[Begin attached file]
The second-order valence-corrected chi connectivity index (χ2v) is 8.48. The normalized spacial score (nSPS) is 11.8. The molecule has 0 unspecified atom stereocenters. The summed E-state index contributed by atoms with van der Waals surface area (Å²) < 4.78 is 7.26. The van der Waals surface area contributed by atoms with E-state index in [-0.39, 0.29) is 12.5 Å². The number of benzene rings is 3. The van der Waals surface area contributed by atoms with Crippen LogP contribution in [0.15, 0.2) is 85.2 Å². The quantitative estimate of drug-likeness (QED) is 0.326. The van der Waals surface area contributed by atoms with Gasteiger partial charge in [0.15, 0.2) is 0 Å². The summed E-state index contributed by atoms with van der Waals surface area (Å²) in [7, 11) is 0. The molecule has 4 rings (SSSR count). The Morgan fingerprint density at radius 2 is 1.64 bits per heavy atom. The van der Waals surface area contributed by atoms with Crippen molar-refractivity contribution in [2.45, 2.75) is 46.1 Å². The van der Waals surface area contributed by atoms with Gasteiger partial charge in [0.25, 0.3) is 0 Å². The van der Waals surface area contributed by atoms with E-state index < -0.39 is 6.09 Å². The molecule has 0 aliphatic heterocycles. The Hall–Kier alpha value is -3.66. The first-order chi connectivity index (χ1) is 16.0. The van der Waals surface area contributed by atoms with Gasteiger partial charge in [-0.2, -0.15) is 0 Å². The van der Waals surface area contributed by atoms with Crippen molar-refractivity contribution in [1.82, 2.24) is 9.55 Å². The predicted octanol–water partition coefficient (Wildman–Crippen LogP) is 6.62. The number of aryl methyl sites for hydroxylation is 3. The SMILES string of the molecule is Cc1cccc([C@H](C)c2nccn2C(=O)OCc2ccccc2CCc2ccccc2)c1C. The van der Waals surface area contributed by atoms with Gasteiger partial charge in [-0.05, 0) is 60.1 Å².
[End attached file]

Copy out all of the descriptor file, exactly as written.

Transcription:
The second-order valence-corrected chi connectivity index (χ2v) is 8.48. The normalized spacial score (nSPS) is 11.8. The molecule has 0 unspecified atom stereocenters. The summed E-state index contributed by atoms with van der Waals surface area (Å²) < 4.78 is 7.26. The van der Waals surface area contributed by atoms with E-state index in [-0.39, 0.29) is 12.5 Å². The number of benzene rings is 3. The van der Waals surface area contributed by atoms with Crippen LogP contribution in [0.15, 0.2) is 85.2 Å². The quantitative estimate of drug-likeness (QED) is 0.326. The van der Waals surface area contributed by atoms with Gasteiger partial charge in [0.15, 0.2) is 0 Å². The summed E-state index contributed by atoms with van der Waals surface area (Å²) in [7, 11) is 0. The molecule has 4 rings (SSSR count). The Morgan fingerprint density at radius 2 is 1.64 bits per heavy atom. The van der Waals surface area contributed by atoms with Crippen molar-refractivity contribution in [2.45, 2.75) is 46.1 Å². The van der Waals surface area contributed by atoms with Gasteiger partial charge in [0.25, 0.3) is 0 Å². The van der Waals surface area contributed by atoms with E-state index < -0.39 is 6.09 Å². The molecule has 0 aliphatic heterocycles. The Hall–Kier alpha value is -3.66. The first-order chi connectivity index (χ1) is 16.0. The van der Waals surface area contributed by atoms with Gasteiger partial charge in [-0.2, -0.15) is 0 Å². The van der Waals surface area contributed by atoms with Crippen molar-refractivity contribution in [1.82, 2.24) is 9.55 Å². The predicted octanol–water partition coefficient (Wildman–Crippen LogP) is 6.62. The number of aryl methyl sites for hydroxylation is 3. The SMILES string of the molecule is Cc1cccc([C@H](C)c2nccn2C(=O)OCc2ccccc2CCc2ccccc2)c1C. The van der Waals surface area contributed by atoms with Gasteiger partial charge in [-0.05, 0) is 60.1 Å².